Applying to Get Xyrem
While there is no specific cure for narcolepsy a number of drugs are available that can help manage the symptoms of the condition. The introduction of a drug called Xyrem (which is also known as Sodium Oxybate) has shown some significant advantages over other drug regimes currently available. In a very short space of time Xyrem has become the drug of choice in America for those suffering from narcolepsy with cataplexy.
Narcolepsy is diagnosed in a very small proportion of the population leading to ‘orphan disease’ status and high treatment costs for some medications. Sodium Oxybate (Xyrem) the only approved drug for the treatment of narcolepsy with cataplexy in adult patients can cost your Primary Care Trust up to £13,000 for a year’s supply.
Xyrem is believed to offer improved symptom control for patients who have not done well on conventional treatments. It reduces and in some cases totally prevents, cataplexy, hallucinations, disturbed sleep and excessive sleepiness.
It is not always routinely funded by Primary Care Trusts (PCTs). Different PCTs have different policies in place to manage funding applications for drugs like Xyrem that are not routinely funded. Some PCTs may only agree to funding treatment on the grounds of ‘exceptional circumstances’. Your specialist will be aware of the policy taken by your local PCT.
It is unlikely that you will be provided with Xyrem before you have tried other drug regimes. In most instances your PCT will want to see that you have tried at least two different drugs, and neither made a significant impact on your narcolepsy, before they will consider Xyrem. Whilst it is always helpful to have a supportive GP it is unlikely that they alone will be able (at the moment) to prescribe you with Xyrem.
Should your specialist suggest treatment with Xyrem, an application will need to be made to your local PCT to request funding. It is important to let your clinician make an official approach to the PCT on your behalf, but you are perfectly at liberty to support statements they make with your own personal statement, which should be submitted through your consultant.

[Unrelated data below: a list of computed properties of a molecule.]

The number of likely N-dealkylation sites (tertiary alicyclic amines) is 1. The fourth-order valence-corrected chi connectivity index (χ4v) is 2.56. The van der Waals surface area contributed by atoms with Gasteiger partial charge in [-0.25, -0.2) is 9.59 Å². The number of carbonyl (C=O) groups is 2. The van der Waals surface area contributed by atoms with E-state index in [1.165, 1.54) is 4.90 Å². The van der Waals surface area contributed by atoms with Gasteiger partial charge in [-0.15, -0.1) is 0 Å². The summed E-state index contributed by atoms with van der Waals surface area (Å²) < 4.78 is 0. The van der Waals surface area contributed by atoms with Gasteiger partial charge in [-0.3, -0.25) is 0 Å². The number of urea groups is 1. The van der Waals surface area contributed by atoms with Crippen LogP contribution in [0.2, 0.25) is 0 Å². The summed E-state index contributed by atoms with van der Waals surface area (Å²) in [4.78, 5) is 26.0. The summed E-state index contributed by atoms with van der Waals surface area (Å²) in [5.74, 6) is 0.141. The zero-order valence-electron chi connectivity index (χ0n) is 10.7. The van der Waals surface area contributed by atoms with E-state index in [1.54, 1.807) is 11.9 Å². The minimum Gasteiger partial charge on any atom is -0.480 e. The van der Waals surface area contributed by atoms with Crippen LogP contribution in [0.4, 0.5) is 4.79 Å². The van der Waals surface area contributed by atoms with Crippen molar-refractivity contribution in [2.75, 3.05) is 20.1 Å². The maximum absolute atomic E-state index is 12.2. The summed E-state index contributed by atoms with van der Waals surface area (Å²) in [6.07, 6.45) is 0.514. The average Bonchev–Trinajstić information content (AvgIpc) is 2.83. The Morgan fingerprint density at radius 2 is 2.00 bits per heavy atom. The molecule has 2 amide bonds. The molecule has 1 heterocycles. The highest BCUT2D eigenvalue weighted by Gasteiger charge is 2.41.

Your consultant will provide the PCT with an outline of your case, highlighting how the condition effects your current day to day life. Previous treatments will be described and a clear statement of the treatment plan proposed. Your consultant will explain the benefit you will receive from the treatment and give evidence of any exceptional circumstances. It is in the evidence of exceptional circumstances that your personal statement could provide help.
Your consultant does not have to prove you are unique, just exceptional. If that can be proved you should be allowed the drug. The PCT might refuse the application for a number of reasons, the most common being that Xyrem is not approved by NICE. We provide answers to their statements in the Taking it Further section. They might say your QALY is not high enough; we explain that in the QALY section. You can appeal any decision your PCT makes and you should be considering that throughout the process of application.